Shannon
Jun 22, 2012 Shannon rated it really liked it
Shelves: 2012
I'm a little more than a bit apprehensive when a white person tries to Tex-Mex-ify a storybook tale. That said, I don't know much of anything about Tex-Mex culture, so I have no ground to stand on. That also said, I know my students would (WAIT FOR IT......) eat this book up. The art is rich and bright and wonderful.
Emily
Dec 11, 2016 Emily rated it really liked it
We read this in kindergarten as part of our gingerbread series. We analyzed the characters, chant, and ending. This book contains a lot of Spanish and is fun for the students to learn words in Spanish.
Janet
This adaptation of "The Gingerbread Man" by the creators of "Armadilly Chili" and "The Three Little Gators" would be a great choice for Joliet Reads. It would be lots of fun for kids in grades K-3 and has a sprinkling of Spanish words.
Sharlet Mullen
Feb 01, 2013 Sharlet Mullen rated it really liked it
This is the desert form of The gingerbread man. With a flip and a skip and a zip-zoom-zip, off she ran. Wonderful bright colorful pictures. I have to say the Gordita is not a cute as the gingerbread man or girl.
Angie
Apr 25, 2012 Angie rated it really liked it
Shelves: picture
Apparently I liked this one more than many others. That's OK. No, the rhymes are not all great. But I enjoyed several lines and the illustrations. And to be fair ... I am a Texan. A forfeits does sound pretty tasty. ;)
Melissa
Dec 02, 2012 Melissa rated it liked it
This is not just Tex-Mex, but has a contemporary flair as well ("I gassed past Lagarto & dusted Escorpion"). The illustrations have a soft, air-brushy feel and the colors are rich. I'm always satisfied when an author doesn't feel the need to avoid the getting-eaten ending.
Peacegal
Apr 12, 2012 Peacegal rated it really liked it
The boring old Gingerbread Man tale gets a South-of-the-border twist. Kids will love the bright, silly illustrations, and the text introduces Spanish terms in a way that the frenetic Skippyjon Jones series can't manage. Very sensitive tots may be upset by the ending!
Jen
Aug 16, 2012 Jen added it
Shelves: pb, espa-ol, interlingual
I'm on the fence about this one. I didn't like the art and some of the rhymes were lame. It's a retelling of the Gingerbread but with a Gordita and at least one or two words in Spanish per page. Could be a fun introduction for those specific vocab words.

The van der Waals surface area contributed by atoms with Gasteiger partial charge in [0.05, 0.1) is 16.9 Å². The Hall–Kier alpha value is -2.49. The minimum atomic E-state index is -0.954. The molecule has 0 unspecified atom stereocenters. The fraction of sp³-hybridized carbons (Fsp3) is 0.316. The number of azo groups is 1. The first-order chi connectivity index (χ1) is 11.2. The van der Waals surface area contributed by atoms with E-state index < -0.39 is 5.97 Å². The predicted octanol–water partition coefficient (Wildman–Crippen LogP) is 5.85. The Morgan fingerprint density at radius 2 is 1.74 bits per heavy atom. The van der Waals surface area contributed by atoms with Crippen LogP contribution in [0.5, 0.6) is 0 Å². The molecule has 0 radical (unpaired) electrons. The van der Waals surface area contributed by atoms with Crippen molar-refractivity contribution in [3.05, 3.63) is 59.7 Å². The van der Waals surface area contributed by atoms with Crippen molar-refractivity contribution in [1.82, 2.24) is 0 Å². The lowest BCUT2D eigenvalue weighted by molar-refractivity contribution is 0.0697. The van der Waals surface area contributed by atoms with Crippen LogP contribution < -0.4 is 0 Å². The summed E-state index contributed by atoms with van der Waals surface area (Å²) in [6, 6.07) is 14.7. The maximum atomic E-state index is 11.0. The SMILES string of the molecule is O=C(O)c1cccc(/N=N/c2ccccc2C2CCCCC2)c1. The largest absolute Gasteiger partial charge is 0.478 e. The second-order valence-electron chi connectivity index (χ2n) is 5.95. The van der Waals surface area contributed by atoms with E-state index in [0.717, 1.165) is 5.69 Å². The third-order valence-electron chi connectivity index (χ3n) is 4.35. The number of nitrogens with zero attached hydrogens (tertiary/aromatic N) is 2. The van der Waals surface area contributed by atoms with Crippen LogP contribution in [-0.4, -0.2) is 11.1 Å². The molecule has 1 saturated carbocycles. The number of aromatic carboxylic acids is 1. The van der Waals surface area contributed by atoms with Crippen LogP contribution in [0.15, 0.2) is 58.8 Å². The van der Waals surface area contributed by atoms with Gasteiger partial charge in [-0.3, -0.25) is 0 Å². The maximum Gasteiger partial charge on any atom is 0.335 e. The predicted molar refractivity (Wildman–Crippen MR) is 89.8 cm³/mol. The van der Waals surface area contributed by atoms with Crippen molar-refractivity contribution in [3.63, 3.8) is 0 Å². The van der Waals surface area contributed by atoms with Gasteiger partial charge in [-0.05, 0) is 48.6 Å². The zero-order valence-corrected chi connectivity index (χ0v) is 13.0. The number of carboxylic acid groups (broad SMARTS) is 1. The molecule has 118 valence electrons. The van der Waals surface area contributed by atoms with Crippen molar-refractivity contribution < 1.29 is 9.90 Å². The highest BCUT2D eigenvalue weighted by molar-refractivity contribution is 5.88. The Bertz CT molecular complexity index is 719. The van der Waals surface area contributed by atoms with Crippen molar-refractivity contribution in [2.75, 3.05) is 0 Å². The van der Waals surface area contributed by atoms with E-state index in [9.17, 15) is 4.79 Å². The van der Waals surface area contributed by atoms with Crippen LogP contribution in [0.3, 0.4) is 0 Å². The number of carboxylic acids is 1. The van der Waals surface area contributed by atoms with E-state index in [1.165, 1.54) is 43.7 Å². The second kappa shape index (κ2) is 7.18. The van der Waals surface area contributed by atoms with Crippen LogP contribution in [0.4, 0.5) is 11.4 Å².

Shelli
Mar 31, 2012 Shelli rated it liked it
Retake on The Runaway Pancake. Not my favorite retelling because I can not even remotely pronounce Spanish words properly. If you can, this would be a read aloud you would enjoy sharing. I did love the ending thought... different than other rewrites on this classic.
Amy
Nov 30, 2016 Amy rated it really liked it
I love discovering new versions of one of my most favorite folktales! This clever version also has a recipe for gorditas! Can't wait to add this to my collection and try making the yummy treats!
Scottsdale Public Library
A tasty Southwest version of Gingerbread Man worth catching.

-Monty K.
Jacqueline
Jan 27, 2012 Jacqueline rated it it was amazing
A really cute take on a familiar fairy tale that has lovely art to match
Karen
Sep 19, 2014 Karen rated it really liked it
The Gingerbread Man with a south-of-the-border flair - very cute!
Hannah
Feb 26, 2013 Hannah rated it it was ok
I did not enjoy this book. It is a tough read, especially for kids
Kim
Sep 26, 2012 Kim rated it liked it
Gingerbread man redo with a Texas flavor
Patty Barr
Feb 16, 2012 Patty Barr rated it really liked it
Love this gingerbread man variation!
Brittney
Part Spanish part English
Terresa
Jul 15, 2016 Terresa rated it it was amazing
Shelves: picture-books, 2015
Funny. Awesome. Huge crowd pleaser.
Julie
Apr 28, 2013 Julie rated it it was ok
A fun twist on the traditional folklore.
Kate
Apr 24, 2012 Kate rated it really liked it
Gingerbread Man story, but this time with a sassy gordita in the desert.
Beverly
May 06, 2012 Beverly rated it really liked it
another version of Gingerbread Boy, this time featuring a gordita, a Mexican corn patty. very nice large illustrations. includes gordita recipe after story.
Teresa Scherping Moulton
The language is unusual and fun, including the occasional Spanish word. The desert-Tex-Mex style adds something new to the Gingerbread Man story.
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author and mother of two grown sons. Texas, where she lived for 9 years, is one of her favorite places and several of her books are set there. She, her husband, and their two cats currently live in Sanibel Island, Florida--where plenty of armadillos live, too.